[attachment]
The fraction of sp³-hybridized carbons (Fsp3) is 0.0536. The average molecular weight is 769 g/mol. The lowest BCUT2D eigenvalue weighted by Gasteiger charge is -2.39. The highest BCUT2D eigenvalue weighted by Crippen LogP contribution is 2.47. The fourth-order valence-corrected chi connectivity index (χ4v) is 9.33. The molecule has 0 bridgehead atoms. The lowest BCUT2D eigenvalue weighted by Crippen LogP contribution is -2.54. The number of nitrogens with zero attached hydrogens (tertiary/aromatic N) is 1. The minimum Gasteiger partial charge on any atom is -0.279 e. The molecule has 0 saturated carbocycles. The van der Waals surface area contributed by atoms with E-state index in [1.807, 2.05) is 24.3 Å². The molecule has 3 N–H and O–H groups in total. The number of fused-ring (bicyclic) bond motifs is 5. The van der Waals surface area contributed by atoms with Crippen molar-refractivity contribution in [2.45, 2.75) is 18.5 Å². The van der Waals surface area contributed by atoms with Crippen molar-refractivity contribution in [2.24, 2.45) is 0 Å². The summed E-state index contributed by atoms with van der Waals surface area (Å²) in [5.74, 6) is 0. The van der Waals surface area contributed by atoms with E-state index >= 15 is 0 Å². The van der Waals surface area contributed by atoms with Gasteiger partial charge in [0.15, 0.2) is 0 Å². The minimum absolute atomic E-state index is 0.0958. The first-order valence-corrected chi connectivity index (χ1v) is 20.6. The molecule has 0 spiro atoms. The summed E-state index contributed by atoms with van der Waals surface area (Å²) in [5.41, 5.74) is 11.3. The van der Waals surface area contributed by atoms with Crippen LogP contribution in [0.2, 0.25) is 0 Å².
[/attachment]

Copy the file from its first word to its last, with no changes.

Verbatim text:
The fraction of sp³-hybridized carbons (Fsp3) is 0.0536. The average molecular weight is 769 g/mol. The lowest BCUT2D eigenvalue weighted by Gasteiger charge is -2.39. The highest BCUT2D eigenvalue weighted by Crippen LogP contribution is 2.47. The fourth-order valence-corrected chi connectivity index (χ4v) is 9.33. The molecule has 0 bridgehead atoms. The lowest BCUT2D eigenvalue weighted by Crippen LogP contribution is -2.54. The number of nitrogens with zero attached hydrogens (tertiary/aromatic N) is 1. The minimum Gasteiger partial charge on any atom is -0.279 e. The molecule has 0 saturated carbocycles. The van der Waals surface area contributed by atoms with E-state index in [1.807, 2.05) is 24.3 Å². The molecule has 3 N–H and O–H groups in total. The number of fused-ring (bicyclic) bond motifs is 5. The van der Waals surface area contributed by atoms with Crippen molar-refractivity contribution in [2.45, 2.75) is 18.5 Å². The van der Waals surface area contributed by atoms with Crippen molar-refractivity contribution in [2.24, 2.45) is 0 Å². The summed E-state index contributed by atoms with van der Waals surface area (Å²) in [5.74, 6) is 0. The van der Waals surface area contributed by atoms with E-state index >= 15 is 0 Å². The van der Waals surface area contributed by atoms with Gasteiger partial charge in [0.15, 0.2) is 0 Å². The minimum absolute atomic E-state index is 0.0958. The first-order valence-corrected chi connectivity index (χ1v) is 20.6. The molecule has 0 spiro atoms. The summed E-state index contributed by atoms with van der Waals surface area (Å²) in [5.41, 5.74) is 11.3. The van der Waals surface area contributed by atoms with Crippen LogP contribution in [0.2, 0.25) is 0 Å².